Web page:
Metrology for additively manufactured medical implants (MetAMMI)

Third Party Funds Group - Sub project

Acronym: MetAMMI

Start date : 01.06.2016

End date : 31.05.2019


Project picture

Overall project details

Overall project

Metrology for additively manufactured medical implants

Project details

Short description

The need for this project is justified by the fact that AM technology for medical applications has advanced at a much faster pace than regulations and quality controls. Patient specific implants (PSIs) and patient specific guides (PSGs) are to be used in highly critical applications governed by strict safety requirements from notified bodies and hence controlling the quality of the parts are of paramount importance. In order for the medical device industry to have confidence in the AM technology they need validated techniques to verify the finished parts and improve the process and reliability of the manufacturing chain.

In order to validate these techniques, medical devices and standard objects, manufactured using different AM processes and materials, need to first be fabricated and characterised. Relevant aspects that have to be taken into account for these characterisations are the dimensions of external and internal geometry as well as internal defects, roughness and porosity, which will also influence the mechanical properties of the medical devices. Work is required to a) determine the precision limits of dimensional measurements and the relative sensitivity of industrial and medical XCT, and to b) qualify alternative, faster and cheaper nondestructive characterisation techniques, for routine control.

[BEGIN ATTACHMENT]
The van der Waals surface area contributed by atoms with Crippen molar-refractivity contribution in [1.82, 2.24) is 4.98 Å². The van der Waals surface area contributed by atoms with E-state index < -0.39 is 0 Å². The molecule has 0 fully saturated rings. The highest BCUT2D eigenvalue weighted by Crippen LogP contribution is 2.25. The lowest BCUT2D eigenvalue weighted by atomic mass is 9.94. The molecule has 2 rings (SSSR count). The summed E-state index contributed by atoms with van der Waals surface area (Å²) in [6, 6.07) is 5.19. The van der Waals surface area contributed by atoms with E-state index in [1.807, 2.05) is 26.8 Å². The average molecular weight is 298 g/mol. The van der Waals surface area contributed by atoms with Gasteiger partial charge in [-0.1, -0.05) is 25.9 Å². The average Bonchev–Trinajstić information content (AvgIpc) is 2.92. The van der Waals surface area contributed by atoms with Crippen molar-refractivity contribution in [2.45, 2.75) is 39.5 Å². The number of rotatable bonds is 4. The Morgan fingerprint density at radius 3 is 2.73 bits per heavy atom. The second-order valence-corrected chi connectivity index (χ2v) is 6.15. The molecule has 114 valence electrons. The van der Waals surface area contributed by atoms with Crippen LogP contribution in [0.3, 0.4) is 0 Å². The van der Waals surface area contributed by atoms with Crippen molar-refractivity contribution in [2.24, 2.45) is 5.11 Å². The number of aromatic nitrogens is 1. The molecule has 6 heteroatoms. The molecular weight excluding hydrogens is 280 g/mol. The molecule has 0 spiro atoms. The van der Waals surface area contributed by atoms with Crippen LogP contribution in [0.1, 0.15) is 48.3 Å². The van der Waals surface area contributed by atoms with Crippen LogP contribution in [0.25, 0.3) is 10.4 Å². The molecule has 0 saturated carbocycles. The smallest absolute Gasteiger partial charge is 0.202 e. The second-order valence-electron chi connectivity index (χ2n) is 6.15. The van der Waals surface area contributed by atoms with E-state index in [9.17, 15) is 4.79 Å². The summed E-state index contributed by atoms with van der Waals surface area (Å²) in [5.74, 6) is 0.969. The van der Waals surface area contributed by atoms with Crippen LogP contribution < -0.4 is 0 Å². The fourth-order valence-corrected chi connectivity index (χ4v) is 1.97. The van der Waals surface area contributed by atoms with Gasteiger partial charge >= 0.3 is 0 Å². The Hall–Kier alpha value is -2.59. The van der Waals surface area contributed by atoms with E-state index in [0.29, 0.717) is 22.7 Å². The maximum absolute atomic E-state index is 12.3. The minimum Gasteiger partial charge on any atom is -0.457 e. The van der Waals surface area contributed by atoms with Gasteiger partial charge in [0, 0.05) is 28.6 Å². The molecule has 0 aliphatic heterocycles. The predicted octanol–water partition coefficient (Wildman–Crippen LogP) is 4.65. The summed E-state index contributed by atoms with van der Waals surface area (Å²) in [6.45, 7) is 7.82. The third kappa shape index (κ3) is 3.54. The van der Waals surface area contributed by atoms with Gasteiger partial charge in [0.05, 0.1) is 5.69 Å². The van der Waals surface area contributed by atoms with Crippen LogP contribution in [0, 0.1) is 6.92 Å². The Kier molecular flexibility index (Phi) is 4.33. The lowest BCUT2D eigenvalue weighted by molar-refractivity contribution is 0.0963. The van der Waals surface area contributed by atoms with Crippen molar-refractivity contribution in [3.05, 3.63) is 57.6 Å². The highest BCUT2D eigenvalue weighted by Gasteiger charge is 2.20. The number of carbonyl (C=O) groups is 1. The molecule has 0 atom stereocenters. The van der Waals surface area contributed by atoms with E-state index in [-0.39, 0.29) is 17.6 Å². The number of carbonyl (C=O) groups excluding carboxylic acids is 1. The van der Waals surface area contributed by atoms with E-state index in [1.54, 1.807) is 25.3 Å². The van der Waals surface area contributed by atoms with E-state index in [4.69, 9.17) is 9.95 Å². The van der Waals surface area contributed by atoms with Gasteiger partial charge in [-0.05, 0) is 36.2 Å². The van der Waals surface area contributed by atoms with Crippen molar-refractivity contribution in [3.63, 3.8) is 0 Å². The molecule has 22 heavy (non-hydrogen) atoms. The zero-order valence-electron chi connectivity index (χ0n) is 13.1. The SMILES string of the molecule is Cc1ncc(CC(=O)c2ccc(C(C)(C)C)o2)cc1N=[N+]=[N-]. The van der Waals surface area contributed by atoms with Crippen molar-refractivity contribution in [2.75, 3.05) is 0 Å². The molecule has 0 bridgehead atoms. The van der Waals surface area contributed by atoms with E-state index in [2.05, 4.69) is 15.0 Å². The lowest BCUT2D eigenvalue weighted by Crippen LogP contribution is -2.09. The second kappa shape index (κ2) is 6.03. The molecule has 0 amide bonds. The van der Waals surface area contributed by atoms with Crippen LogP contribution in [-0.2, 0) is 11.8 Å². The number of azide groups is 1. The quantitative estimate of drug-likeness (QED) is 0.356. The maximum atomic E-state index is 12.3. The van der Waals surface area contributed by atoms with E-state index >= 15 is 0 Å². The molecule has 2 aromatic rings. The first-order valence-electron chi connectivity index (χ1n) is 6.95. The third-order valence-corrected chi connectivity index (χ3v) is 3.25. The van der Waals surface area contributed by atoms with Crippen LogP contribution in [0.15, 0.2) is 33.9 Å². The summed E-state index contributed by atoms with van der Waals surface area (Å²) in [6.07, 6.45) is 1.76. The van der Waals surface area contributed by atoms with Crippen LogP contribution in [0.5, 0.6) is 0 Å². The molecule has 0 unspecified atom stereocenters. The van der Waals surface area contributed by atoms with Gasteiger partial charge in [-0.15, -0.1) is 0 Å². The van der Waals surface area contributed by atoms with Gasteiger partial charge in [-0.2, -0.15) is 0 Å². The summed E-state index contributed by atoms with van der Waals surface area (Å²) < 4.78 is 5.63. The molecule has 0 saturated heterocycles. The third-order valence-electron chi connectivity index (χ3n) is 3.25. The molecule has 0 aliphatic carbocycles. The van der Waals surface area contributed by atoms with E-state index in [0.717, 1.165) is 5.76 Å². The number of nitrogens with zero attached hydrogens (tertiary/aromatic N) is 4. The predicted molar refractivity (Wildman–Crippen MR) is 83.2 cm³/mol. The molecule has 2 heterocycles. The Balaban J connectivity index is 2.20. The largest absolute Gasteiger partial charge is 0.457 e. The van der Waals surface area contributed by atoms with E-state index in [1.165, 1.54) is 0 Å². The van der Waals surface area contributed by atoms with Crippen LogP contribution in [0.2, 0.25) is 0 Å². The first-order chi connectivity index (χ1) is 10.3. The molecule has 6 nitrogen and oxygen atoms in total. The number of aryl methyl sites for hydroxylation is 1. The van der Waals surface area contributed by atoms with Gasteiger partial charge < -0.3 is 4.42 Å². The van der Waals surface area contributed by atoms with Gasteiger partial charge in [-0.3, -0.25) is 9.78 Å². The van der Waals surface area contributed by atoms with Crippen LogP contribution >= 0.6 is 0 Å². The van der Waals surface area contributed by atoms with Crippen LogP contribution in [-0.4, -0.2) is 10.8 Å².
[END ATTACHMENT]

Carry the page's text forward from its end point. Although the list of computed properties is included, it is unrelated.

The manufacturing process of patient specific medical devices with AM contains a number of steps, from the prior CT scan of the patient to the final manufacture and clinical use, each of which can introduce errors. The material used also has an influence on the parts as well on the category of processes used. Manufacturers need tools and protocols for the detection and quantification of defects so that the best material and manufacturing process can be reliably selected. It is therefore necessary to characterise the parts at various stages in the production and application process to quantify errors in the chain from medical imaging to clinical use.


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Funding Source